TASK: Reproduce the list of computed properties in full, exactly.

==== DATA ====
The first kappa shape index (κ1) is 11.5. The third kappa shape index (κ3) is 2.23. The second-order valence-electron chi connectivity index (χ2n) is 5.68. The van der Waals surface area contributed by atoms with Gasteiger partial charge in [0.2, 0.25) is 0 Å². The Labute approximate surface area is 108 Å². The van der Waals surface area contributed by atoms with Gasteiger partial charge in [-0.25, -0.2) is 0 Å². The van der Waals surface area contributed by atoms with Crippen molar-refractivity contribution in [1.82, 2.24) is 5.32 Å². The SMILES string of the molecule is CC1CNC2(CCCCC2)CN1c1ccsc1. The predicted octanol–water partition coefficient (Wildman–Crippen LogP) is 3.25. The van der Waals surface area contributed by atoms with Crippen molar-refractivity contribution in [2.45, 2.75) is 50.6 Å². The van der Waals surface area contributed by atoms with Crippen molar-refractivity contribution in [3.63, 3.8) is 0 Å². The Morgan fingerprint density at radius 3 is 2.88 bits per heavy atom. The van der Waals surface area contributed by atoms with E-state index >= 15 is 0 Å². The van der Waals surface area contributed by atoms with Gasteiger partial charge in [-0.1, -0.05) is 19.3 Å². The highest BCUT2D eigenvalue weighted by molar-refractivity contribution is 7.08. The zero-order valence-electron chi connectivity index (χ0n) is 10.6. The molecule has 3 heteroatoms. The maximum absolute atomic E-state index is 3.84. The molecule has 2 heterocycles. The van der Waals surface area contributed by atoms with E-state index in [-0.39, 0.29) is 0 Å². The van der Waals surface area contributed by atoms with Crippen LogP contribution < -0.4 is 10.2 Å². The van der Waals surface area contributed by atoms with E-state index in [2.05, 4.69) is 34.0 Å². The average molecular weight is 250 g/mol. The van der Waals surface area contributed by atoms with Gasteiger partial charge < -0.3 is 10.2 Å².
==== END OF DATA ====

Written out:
The first kappa shape index (κ1) is 11.5. The third kappa shape index (κ3) is 2.23. The second-order valence-electron chi connectivity index (χ2n) is 5.68. The van der Waals surface area contributed by atoms with Gasteiger partial charge in [0.2, 0.25) is 0 Å². The Labute approximate surface area is 108 Å². The van der Waals surface area contributed by atoms with Gasteiger partial charge in [-0.25, -0.2) is 0 Å². The van der Waals surface area contributed by atoms with Crippen molar-refractivity contribution in [1.82, 2.24) is 5.32 Å². The SMILES string of the molecule is CC1CNC2(CCCCC2)CN1c1ccsc1. The predicted octanol–water partition coefficient (Wildman–Crippen LogP) is 3.25. The van der Waals surface area contributed by atoms with Crippen molar-refractivity contribution in [2.45, 2.75) is 50.6 Å². The van der Waals surface area contributed by atoms with Crippen molar-refractivity contribution in [3.63, 3.8) is 0 Å². The Morgan fingerprint density at radius 3 is 2.88 bits per heavy atom. The van der Waals surface area contributed by atoms with E-state index >= 15 is 0 Å². The van der Waals surface area contributed by atoms with Gasteiger partial charge in [-0.1, -0.05) is 19.3 Å². The highest BCUT2D eigenvalue weighted by molar-refractivity contribution is 7.08. The zero-order valence-electron chi connectivity index (χ0n) is 10.6. The molecule has 3 heteroatoms. The maximum absolute atomic E-state index is 3.84. The molecule has 2 heterocycles. The van der Waals surface area contributed by atoms with E-state index in [-0.39, 0.29) is 0 Å². The van der Waals surface area contributed by atoms with Crippen LogP contribution < -0.4 is 10.2 Å². The van der Waals surface area contributed by atoms with E-state index in [2.05, 4.69) is 34.0 Å². The average molecular weight is 250 g/mol. The van der Waals surface area contributed by atoms with Gasteiger partial charge < -0.3 is 10.2 Å².